Subject: AP: ET Prosecutors charge 2 Indon Officers, 14 Militiamen with War Crimes

Received from Joyo Indonesia News

Indonesians Charged With War Crimes


DILI, East Timor, June 26 (AP) - Prosecutors on Wednesday charged two Indonesian officers and 14 militiamen with crimes against humanity for their alleged involvement in the deaths of dozens of people during East Timor's violent break with Indonesia in 1999.

Prosecutor Longuinhos Monteiro filed indictments in a Dili court against suspects allegedly involved in more than 70 killings and four rapes in East Timor's Bobonaro and Oecussi districts in 1999.

The murders include those of two East Timorese citizens working for the U.N. mission that organized the August 1999 referendum in which East Timorese voted overwhelmingly for independence from Indonesia.

One of the U.N. workers was allegedly shot and killed by an Indonesian military intelligence officer, identified only as Asis Fontes. He is one of the two Indonesian officers indicted.

The second officer, Lt. Sustrisno, is alleged to have been present when both U.N. workers were killed.

``This is a breakthrough case because it shows clearly that the killing of U.N. workers was part of a widespread and systematic attack, not only carried out by militiamen but also by serving members of the Indonesian military,'' said prosecutor Brenda Sue Thornton.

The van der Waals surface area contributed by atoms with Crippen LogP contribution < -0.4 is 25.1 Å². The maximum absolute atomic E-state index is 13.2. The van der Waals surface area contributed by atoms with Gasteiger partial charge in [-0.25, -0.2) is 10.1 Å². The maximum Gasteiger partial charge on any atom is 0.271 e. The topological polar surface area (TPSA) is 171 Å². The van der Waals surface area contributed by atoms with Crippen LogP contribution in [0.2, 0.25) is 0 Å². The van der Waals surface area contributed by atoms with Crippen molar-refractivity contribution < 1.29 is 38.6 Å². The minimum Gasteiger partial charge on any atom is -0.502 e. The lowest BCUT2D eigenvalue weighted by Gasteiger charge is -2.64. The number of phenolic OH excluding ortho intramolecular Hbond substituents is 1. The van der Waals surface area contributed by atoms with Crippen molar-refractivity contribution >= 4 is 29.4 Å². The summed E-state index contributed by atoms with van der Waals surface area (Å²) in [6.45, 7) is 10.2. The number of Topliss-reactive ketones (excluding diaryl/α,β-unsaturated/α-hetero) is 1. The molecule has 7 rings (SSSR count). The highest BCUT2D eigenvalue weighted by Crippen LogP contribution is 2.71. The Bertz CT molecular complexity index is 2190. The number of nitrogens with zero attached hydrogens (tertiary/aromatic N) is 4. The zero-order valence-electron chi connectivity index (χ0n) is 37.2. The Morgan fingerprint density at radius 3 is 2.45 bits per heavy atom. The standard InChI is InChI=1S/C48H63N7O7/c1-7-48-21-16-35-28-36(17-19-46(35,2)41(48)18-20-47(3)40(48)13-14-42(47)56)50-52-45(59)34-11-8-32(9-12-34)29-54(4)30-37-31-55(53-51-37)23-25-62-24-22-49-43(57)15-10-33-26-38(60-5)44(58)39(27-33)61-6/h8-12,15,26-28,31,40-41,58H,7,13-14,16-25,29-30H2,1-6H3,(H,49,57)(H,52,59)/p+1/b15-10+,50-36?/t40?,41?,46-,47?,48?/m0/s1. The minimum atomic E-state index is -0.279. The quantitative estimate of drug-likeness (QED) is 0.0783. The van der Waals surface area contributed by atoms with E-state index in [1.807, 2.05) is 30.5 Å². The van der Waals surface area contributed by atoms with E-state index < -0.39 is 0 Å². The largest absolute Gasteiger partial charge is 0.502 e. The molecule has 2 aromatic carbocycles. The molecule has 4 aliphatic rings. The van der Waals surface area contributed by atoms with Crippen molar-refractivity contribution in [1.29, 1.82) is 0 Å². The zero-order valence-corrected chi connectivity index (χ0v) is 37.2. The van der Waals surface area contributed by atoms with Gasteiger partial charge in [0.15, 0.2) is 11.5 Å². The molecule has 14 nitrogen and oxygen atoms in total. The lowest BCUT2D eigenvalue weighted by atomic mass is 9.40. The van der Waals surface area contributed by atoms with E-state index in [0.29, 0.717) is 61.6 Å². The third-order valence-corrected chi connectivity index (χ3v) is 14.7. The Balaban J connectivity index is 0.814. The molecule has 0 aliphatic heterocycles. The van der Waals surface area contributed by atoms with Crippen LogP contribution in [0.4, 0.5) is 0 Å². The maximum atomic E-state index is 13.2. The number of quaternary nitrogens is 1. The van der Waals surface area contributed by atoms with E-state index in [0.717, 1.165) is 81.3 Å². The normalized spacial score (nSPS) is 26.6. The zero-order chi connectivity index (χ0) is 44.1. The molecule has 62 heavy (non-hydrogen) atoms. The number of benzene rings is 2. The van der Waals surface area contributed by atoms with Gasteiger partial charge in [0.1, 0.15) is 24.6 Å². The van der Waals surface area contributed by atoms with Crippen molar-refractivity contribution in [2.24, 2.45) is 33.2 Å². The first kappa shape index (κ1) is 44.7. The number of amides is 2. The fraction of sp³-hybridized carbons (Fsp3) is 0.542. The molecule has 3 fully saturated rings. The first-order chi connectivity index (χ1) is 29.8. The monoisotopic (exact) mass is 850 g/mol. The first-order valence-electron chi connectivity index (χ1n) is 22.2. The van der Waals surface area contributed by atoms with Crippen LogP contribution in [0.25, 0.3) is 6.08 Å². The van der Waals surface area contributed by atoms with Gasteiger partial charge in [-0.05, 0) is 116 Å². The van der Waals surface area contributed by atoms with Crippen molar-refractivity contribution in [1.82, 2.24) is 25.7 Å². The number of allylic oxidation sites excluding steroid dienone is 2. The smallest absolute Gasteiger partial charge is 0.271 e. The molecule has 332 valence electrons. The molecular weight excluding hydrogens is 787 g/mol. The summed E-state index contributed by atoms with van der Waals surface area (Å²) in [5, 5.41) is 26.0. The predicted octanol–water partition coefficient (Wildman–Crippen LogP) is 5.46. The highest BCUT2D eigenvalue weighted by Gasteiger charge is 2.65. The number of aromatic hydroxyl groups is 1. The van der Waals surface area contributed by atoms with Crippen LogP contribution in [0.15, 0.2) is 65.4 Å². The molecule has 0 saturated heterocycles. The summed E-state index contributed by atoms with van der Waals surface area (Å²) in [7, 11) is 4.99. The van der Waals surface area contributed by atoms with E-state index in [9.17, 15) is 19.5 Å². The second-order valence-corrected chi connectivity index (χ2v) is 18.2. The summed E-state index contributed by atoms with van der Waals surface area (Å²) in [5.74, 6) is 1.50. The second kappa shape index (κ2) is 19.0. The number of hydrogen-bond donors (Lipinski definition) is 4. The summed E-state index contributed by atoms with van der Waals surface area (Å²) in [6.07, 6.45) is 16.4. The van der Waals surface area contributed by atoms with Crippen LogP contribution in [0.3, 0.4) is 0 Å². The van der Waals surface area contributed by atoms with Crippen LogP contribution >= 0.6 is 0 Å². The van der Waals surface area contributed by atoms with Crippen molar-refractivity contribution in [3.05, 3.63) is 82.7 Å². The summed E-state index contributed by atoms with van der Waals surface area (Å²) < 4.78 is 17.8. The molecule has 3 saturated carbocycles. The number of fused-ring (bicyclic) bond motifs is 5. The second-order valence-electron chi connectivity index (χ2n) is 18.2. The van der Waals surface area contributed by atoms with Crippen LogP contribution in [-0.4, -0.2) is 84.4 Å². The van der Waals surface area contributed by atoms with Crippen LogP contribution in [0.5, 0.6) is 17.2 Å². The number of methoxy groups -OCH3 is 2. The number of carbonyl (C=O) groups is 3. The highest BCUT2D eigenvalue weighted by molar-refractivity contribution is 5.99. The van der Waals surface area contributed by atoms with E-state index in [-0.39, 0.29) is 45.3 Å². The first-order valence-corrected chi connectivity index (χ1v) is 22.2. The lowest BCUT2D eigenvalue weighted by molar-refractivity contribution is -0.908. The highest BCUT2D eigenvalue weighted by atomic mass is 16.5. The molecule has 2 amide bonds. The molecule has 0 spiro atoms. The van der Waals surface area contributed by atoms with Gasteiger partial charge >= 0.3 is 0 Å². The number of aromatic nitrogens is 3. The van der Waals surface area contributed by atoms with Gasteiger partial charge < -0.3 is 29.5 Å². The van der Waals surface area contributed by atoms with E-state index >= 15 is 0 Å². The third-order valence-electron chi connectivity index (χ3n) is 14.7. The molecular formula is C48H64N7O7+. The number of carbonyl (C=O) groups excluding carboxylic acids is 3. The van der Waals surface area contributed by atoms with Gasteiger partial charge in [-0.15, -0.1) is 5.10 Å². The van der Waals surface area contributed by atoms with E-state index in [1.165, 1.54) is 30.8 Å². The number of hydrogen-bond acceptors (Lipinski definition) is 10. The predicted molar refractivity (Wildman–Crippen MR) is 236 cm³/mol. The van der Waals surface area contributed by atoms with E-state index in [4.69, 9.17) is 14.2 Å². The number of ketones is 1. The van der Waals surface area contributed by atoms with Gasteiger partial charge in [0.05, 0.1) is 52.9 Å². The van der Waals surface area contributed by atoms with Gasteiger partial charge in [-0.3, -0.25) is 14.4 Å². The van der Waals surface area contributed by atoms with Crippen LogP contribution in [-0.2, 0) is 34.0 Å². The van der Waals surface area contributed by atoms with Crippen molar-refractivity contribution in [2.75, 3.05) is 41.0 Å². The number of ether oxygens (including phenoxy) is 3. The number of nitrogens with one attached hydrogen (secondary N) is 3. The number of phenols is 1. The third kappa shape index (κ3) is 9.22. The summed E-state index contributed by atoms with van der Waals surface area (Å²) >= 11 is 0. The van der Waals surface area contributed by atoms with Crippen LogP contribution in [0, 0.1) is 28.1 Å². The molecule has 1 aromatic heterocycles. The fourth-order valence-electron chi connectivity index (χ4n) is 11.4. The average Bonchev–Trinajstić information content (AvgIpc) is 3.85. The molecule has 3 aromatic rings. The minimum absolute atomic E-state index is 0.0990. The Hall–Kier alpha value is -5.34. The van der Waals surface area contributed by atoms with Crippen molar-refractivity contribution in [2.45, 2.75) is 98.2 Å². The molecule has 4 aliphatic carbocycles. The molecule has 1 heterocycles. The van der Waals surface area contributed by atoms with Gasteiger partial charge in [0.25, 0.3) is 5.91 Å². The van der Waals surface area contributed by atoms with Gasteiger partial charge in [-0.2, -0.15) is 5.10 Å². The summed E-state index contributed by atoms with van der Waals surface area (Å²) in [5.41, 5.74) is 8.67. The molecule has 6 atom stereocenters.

With the latest indictments, East Timor has charged 117 people for crimes during the violence surrounding the referendum. The country officially gained independence on May 20.

Up to 1,000 East Timorese civilians were killed and hundreds raped and tortured by the pro-Jakarta militias and their Indonesian military backers before and after the independence vote.

Twenty-three suspects have already been convicted and are serving sentences in East Timorese jails.

Only four East Timorese militiamen out of the 14 indicted Wednesday are in custody in East Timor, Thornton said. The rest, along with both Indonesian officers, are at large in Indonesia.

Although arrest warrants have been issued, the government of the new East Timorese nation has yet to negotiate an extradition treaty with Jakarta.

Earlier this year, Indonesian authorities set up their own human rights court for atrocities committed in East Timor in an effort to avert the creation of international war crimes tribunals like those for ex-Yugoslavia and Rwanda.

Twenty-five Indonesian police, military and government officials face charges of crimes against humanity for their role in the violence. Thirteen are currently on trial, including Dili police chief Hulman Gultom, who went on trial Wednesday.

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